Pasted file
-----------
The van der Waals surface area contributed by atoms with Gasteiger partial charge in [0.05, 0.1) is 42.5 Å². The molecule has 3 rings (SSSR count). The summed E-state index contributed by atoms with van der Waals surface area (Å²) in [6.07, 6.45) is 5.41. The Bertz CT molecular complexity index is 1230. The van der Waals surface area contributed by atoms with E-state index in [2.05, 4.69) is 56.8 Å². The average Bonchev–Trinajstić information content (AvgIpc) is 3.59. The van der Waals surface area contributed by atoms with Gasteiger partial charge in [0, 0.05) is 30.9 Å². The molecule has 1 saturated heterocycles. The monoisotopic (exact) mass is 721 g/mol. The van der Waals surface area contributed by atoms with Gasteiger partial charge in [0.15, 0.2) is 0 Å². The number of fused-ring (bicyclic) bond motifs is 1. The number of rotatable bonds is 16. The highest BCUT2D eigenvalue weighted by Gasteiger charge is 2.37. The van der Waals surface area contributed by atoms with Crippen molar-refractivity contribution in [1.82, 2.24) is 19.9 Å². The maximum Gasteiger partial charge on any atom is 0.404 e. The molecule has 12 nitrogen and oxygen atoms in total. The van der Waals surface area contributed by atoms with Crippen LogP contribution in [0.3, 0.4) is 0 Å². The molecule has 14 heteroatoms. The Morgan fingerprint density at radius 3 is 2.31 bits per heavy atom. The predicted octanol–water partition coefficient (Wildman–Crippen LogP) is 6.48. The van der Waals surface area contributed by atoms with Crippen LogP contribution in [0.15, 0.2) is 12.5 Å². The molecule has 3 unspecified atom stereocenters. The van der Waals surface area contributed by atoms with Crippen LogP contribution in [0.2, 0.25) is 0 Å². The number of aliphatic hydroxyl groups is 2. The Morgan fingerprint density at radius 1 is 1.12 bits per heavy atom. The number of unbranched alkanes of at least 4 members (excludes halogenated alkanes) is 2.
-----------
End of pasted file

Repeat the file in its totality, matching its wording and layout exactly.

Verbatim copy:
The van der Waals surface area contributed by atoms with Gasteiger partial charge in [0.05, 0.1) is 42.5 Å². The molecule has 3 rings (SSSR count). The summed E-state index contributed by atoms with van der Waals surface area (Å²) in [6.07, 6.45) is 5.41. The Bertz CT molecular complexity index is 1230. The van der Waals surface area contributed by atoms with E-state index in [2.05, 4.69) is 56.8 Å². The average Bonchev–Trinajstić information content (AvgIpc) is 3.59. The van der Waals surface area contributed by atoms with Gasteiger partial charge in [0, 0.05) is 30.9 Å². The molecule has 1 saturated heterocycles. The monoisotopic (exact) mass is 721 g/mol. The van der Waals surface area contributed by atoms with Gasteiger partial charge in [0.15, 0.2) is 0 Å². The number of fused-ring (bicyclic) bond motifs is 1. The number of rotatable bonds is 16. The highest BCUT2D eigenvalue weighted by Gasteiger charge is 2.37. The van der Waals surface area contributed by atoms with Crippen molar-refractivity contribution in [1.82, 2.24) is 19.9 Å². The maximum Gasteiger partial charge on any atom is 0.404 e. The molecule has 12 nitrogen and oxygen atoms in total. The van der Waals surface area contributed by atoms with Crippen LogP contribution in [0.3, 0.4) is 0 Å². The molecule has 14 heteroatoms. The Morgan fingerprint density at radius 3 is 2.31 bits per heavy atom. The predicted octanol–water partition coefficient (Wildman–Crippen LogP) is 6.48. The van der Waals surface area contributed by atoms with Crippen LogP contribution in [0.15, 0.2) is 12.5 Å². The molecule has 3 unspecified atom stereocenters. The van der Waals surface area contributed by atoms with Crippen LogP contribution in [0.2, 0.25) is 0 Å². The number of aliphatic hydroxyl groups is 2. The Morgan fingerprint density at radius 1 is 1.12 bits per heavy atom. The number of unbranched alkanes of at least 4 members (excludes halogenated alkanes) is 2.